High Times: What You Need to Know About Altitude Sickness


How exciting it was to plan your trip to Boulder.

All that hiking and cycling, you could hardly wait. In the evening, you looked forward to trying some fine wines, knowing that Boulder has five Master Sommeliers out of only 147 in the United States. Or perhaps a flight of craft beers at one of Boulder County’s dozens of breweries is on your must-do list.

But you find yourself with a nagging headache and a slightly queasy stomach. Add to that, you feel oddly tired after only an hour or two of walking around town and you can’t sleep.

What gives? Chances are you don’t have the flu. Rather, you’re likely to be feeling the effects of Boulder’s altitude of 5,400 feet. While most people don’t experience altitude sickness below 8,000 feet, some feel the effect of the reduced amount of oxygen their bodies consume even at Boulder’s altitude.

And that blue, blue sky and dazzling sun that offers such a vivid impression? It’s due to less water vapor in the air, meaning that if you aren’t drinking a lot of water — as much as twice your normal amount is recommended — you’re likely dehydrated. Maybe even slightly sunburned. That lack of water vapor also intensifies the sun’s effect on your skin.

First of all, don’t feel bad. You’re not an altitude weenie. Experts do not know why some people struggle with high altitude more than others do. It has nothing to do with fitness levels or an inability to push yourself. You can’t will yourself to make more red blood cells, which is one of the ways sea level bodies adjust.

So practice a little mindfulness and check your ego at the trailhead. There are steps you can take to support your body while it acclimates, usually in one to three days. One is the water thing. Drink up, my friend. Other advice includes eating foods that are high in potassium, such as  potatoes, bananas and legumes. Complex carbohydrates can also boost energy. Eat lightly to avoid putting a heavy burden on your displeased gut.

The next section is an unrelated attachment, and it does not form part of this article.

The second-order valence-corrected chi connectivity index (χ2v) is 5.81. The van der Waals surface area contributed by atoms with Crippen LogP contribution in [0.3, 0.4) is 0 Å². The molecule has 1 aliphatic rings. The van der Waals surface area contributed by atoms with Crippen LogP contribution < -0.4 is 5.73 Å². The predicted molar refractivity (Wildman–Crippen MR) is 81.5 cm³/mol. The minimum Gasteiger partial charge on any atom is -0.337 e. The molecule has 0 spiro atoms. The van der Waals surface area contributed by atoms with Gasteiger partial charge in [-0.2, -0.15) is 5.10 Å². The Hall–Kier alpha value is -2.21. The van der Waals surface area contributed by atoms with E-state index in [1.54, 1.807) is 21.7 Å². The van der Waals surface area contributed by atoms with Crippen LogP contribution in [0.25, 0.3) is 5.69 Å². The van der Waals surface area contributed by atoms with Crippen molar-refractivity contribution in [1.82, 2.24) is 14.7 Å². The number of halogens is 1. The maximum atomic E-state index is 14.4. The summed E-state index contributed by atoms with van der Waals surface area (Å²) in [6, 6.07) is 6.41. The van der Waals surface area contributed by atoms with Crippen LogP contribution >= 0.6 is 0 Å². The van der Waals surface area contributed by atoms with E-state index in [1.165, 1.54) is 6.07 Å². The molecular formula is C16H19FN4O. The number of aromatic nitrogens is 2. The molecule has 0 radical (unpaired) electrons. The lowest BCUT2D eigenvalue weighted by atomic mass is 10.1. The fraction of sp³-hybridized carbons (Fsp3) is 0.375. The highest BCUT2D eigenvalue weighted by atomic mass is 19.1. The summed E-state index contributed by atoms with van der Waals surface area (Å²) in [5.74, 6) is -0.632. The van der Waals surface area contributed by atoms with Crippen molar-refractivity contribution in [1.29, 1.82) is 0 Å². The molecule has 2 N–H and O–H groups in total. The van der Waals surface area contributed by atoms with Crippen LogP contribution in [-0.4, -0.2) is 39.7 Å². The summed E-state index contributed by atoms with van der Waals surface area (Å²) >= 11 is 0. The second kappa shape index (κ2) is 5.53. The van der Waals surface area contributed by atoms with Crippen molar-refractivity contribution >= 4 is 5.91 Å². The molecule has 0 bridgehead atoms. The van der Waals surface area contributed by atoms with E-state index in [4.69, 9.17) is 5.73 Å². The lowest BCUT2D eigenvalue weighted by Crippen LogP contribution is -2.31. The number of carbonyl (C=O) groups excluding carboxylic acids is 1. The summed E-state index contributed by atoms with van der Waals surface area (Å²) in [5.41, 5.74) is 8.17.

A prescription drug,  Diamox (Acetazolamide), can also help when taken prophylactically.

Sorry to harsh your mountain high, but wine drinkers and beer quaffers, you should consider abstaining. Or approach alcohol with care. Already have reservations at Frasca Food and Wine where Master Sommelier Bobby Stuckey is the co-owner? Imbibe less.

Same thing if you’re planning to buy a bottle of wine from M.S. Brett Zimmerman at the Boulder Wine Merchant or dine at the Flagstaff House, which has won the Wine Spectator’s Grand Award more than 30 years in a row. You don’t  have to worry about that pricey bottle of wine going to waste. Colorado law allows you to take a corked bottle of wine back to your hotel room. Save it for the next day.

Similar advice for those whose reason for living (perhaps a slight exaggeration) is craft beer: Spread that brewery tour over a couple of days. Try a flight of three beers instead of five, or if you have more discipline than most of us, just take a sip or two from that larger flight. Since alcohol affects you more strongly, use Boulder’s excellent transit system or be prepared to call a car service or a cab. FYI, police also issue tickets for BUI — biking under the influence.

With either beer or wine, keep chugging the H2O, since alcohol exacerbates dehydration.

As to the question you really want to ask: What about pot and altitude? Evidence-based research doesn’t yet appear to exist, but it’s safe to say that exercising caution is a good idea. As is — say it with us — keeping hydrated. Also, some good advice when trying edibles at any elevation where pot is legal: Start with a small dose and remember it takes an hour to take effect. It’s strong stuff.

If you’re planning to travel to higher elevations, do your best to let your body get acclimated to Boulder’s altitude first. If you get sicker as you get into the mountains, the most effective thing to do is to return to a lower altitude.

In rare cases, altitude sickness, also called acute mountain sickness, can become more serious, even fatal. High altitude cerebral edema has a quick onset, with symptoms including poor coordination, slurred speech, poor coordination and a very severe headache. If those symptoms occur, go to an emergency room immediately. High altitude pulmonary edema produces symptoms such as coughing up pinkish phlegm caused by the lungs filling with fluid. Ditto on the ER.

After all these cautions, you should know that the majority of visitors to Boulder feel just fine — most likely better than fine. There’s a reason they came. It’s a great place to be.

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